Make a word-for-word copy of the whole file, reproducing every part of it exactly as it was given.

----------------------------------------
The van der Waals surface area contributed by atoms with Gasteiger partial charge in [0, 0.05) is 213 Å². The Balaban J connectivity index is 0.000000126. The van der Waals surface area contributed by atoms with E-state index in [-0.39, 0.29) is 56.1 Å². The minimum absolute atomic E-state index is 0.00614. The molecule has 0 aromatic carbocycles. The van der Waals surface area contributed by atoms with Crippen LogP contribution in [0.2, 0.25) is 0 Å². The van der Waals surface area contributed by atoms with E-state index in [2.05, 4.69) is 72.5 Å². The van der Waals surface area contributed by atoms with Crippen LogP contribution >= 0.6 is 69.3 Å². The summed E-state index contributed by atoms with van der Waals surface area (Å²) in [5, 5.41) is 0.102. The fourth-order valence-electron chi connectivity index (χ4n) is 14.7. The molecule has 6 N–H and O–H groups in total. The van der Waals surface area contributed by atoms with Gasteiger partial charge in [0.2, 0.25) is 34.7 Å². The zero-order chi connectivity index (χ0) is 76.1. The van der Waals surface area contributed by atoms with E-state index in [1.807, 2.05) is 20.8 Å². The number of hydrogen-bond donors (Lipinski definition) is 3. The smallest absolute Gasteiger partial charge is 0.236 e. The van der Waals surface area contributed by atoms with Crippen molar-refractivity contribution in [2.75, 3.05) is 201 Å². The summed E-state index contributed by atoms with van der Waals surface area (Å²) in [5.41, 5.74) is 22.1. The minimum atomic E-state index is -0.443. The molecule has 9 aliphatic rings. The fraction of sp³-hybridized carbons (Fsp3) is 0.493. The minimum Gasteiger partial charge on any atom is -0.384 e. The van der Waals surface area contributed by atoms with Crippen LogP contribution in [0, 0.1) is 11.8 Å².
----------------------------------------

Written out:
The van der Waals surface area contributed by atoms with Gasteiger partial charge in [0, 0.05) is 213 Å². The Balaban J connectivity index is 0.000000126. The van der Waals surface area contributed by atoms with E-state index in [-0.39, 0.29) is 56.1 Å². The minimum absolute atomic E-state index is 0.00614. The molecule has 0 aromatic carbocycles. The van der Waals surface area contributed by atoms with Crippen LogP contribution in [0.2, 0.25) is 0 Å². The van der Waals surface area contributed by atoms with E-state index in [2.05, 4.69) is 72.5 Å². The van der Waals surface area contributed by atoms with Crippen LogP contribution >= 0.6 is 69.3 Å². The summed E-state index contributed by atoms with van der Waals surface area (Å²) in [5, 5.41) is 0.102. The fourth-order valence-electron chi connectivity index (χ4n) is 14.7. The molecule has 6 N–H and O–H groups in total. The van der Waals surface area contributed by atoms with Gasteiger partial charge in [0.2, 0.25) is 34.7 Å². The zero-order chi connectivity index (χ0) is 76.1. The van der Waals surface area contributed by atoms with E-state index in [1.807, 2.05) is 20.8 Å². The number of hydrogen-bond donors (Lipinski definition) is 3. The smallest absolute Gasteiger partial charge is 0.236 e. The van der Waals surface area contributed by atoms with Crippen molar-refractivity contribution in [2.75, 3.05) is 201 Å². The summed E-state index contributed by atoms with van der Waals surface area (Å²) in [5.41, 5.74) is 22.1. The minimum atomic E-state index is -0.443. The molecule has 9 aliphatic rings. The fraction of sp³-hybridized carbons (Fsp3) is 0.493. The minimum Gasteiger partial charge on any atom is -0.384 e. The van der Waals surface area contributed by atoms with Crippen LogP contribution in [0, 0.1) is 11.8 Å².